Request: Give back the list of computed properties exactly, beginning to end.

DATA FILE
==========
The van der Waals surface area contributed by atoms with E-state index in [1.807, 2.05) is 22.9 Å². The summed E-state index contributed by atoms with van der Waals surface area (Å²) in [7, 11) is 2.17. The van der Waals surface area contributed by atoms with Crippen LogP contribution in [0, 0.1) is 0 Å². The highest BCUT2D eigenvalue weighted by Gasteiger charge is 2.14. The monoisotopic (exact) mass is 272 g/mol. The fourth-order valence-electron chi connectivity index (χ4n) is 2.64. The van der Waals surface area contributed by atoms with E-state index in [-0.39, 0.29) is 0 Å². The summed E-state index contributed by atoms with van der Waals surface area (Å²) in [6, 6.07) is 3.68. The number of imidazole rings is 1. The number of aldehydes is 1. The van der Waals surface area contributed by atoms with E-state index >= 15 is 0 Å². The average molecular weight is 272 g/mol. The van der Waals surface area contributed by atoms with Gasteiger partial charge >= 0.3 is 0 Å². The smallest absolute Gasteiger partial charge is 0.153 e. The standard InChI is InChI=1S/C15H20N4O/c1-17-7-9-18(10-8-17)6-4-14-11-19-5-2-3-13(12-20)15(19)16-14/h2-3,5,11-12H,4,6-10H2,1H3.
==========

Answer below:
The van der Waals surface area contributed by atoms with E-state index in [1.807, 2.05) is 22.9 Å². The summed E-state index contributed by atoms with van der Waals surface area (Å²) in [7, 11) is 2.17. The van der Waals surface area contributed by atoms with Crippen LogP contribution in [0, 0.1) is 0 Å². The highest BCUT2D eigenvalue weighted by Gasteiger charge is 2.14. The monoisotopic (exact) mass is 272 g/mol. The fourth-order valence-electron chi connectivity index (χ4n) is 2.64. The van der Waals surface area contributed by atoms with E-state index in [-0.39, 0.29) is 0 Å². The summed E-state index contributed by atoms with van der Waals surface area (Å²) in [6, 6.07) is 3.68. The number of imidazole rings is 1. The number of aldehydes is 1. The van der Waals surface area contributed by atoms with E-state index >= 15 is 0 Å². The average molecular weight is 272 g/mol. The van der Waals surface area contributed by atoms with Gasteiger partial charge >= 0.3 is 0 Å². The smallest absolute Gasteiger partial charge is 0.153 e. The standard InChI is InChI=1S/C15H20N4O/c1-17-7-9-18(10-8-17)6-4-14-11-19-5-2-3-13(12-20)15(19)16-14/h2-3,5,11-12H,4,6-10H2,1H3.